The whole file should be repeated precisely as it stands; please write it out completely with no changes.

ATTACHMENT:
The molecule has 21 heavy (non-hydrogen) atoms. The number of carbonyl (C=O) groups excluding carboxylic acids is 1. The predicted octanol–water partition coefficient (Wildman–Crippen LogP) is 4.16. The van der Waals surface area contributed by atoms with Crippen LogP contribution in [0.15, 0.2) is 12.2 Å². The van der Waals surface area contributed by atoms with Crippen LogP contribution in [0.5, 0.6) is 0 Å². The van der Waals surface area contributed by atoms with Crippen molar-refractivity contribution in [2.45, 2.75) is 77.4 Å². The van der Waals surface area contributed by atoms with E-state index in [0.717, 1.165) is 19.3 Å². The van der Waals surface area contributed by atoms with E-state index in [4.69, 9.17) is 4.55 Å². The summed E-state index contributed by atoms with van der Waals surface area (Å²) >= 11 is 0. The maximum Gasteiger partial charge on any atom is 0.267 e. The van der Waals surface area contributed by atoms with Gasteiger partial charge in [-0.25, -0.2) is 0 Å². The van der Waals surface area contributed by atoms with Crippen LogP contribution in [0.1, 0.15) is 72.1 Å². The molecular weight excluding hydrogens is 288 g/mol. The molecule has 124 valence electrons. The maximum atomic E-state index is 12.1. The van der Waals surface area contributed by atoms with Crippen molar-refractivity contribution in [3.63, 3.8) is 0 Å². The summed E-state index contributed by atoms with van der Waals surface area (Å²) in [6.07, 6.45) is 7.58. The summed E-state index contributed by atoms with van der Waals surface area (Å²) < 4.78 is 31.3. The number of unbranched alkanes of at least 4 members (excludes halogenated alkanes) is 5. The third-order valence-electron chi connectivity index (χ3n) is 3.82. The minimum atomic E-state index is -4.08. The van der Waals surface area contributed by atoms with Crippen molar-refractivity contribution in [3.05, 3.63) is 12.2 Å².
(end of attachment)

The molecule has 21 heavy (non-hydrogen) atoms. The number of carbonyl (C=O) groups excluding carboxylic acids is 1. The predicted octanol–water partition coefficient (Wildman–Crippen LogP) is 4.16. The van der Waals surface area contributed by atoms with Crippen LogP contribution in [0.15, 0.2) is 12.2 Å². The van der Waals surface area contributed by atoms with Crippen LogP contribution in [0.5, 0.6) is 0 Å². The van der Waals surface area contributed by atoms with Crippen molar-refractivity contribution in [2.45, 2.75) is 77.4 Å². The van der Waals surface area contributed by atoms with E-state index in [0.717, 1.165) is 19.3 Å². The van der Waals surface area contributed by atoms with E-state index in [4.69, 9.17) is 4.55 Å². The summed E-state index contributed by atoms with van der Waals surface area (Å²) >= 11 is 0. The maximum Gasteiger partial charge on any atom is 0.267 e. The van der Waals surface area contributed by atoms with Gasteiger partial charge in [-0.25, -0.2) is 0 Å². The van der Waals surface area contributed by atoms with Crippen LogP contribution in [0.1, 0.15) is 72.1 Å². The molecular weight excluding hydrogens is 288 g/mol. The molecule has 124 valence electrons. The maximum atomic E-state index is 12.1. The van der Waals surface area contributed by atoms with Crippen molar-refractivity contribution in [3.63, 3.8) is 0 Å². The summed E-state index contributed by atoms with van der Waals surface area (Å²) in [6.07, 6.45) is 7.58. The summed E-state index contributed by atoms with van der Waals surface area (Å²) < 4.78 is 31.3. The number of unbranched alkanes of at least 4 members (excludes halogenated alkanes) is 5. The third-order valence-electron chi connectivity index (χ3n) is 3.82. The minimum atomic E-state index is -4.08. The van der Waals surface area contributed by atoms with Crippen molar-refractivity contribution in [3.05, 3.63) is 12.2 Å².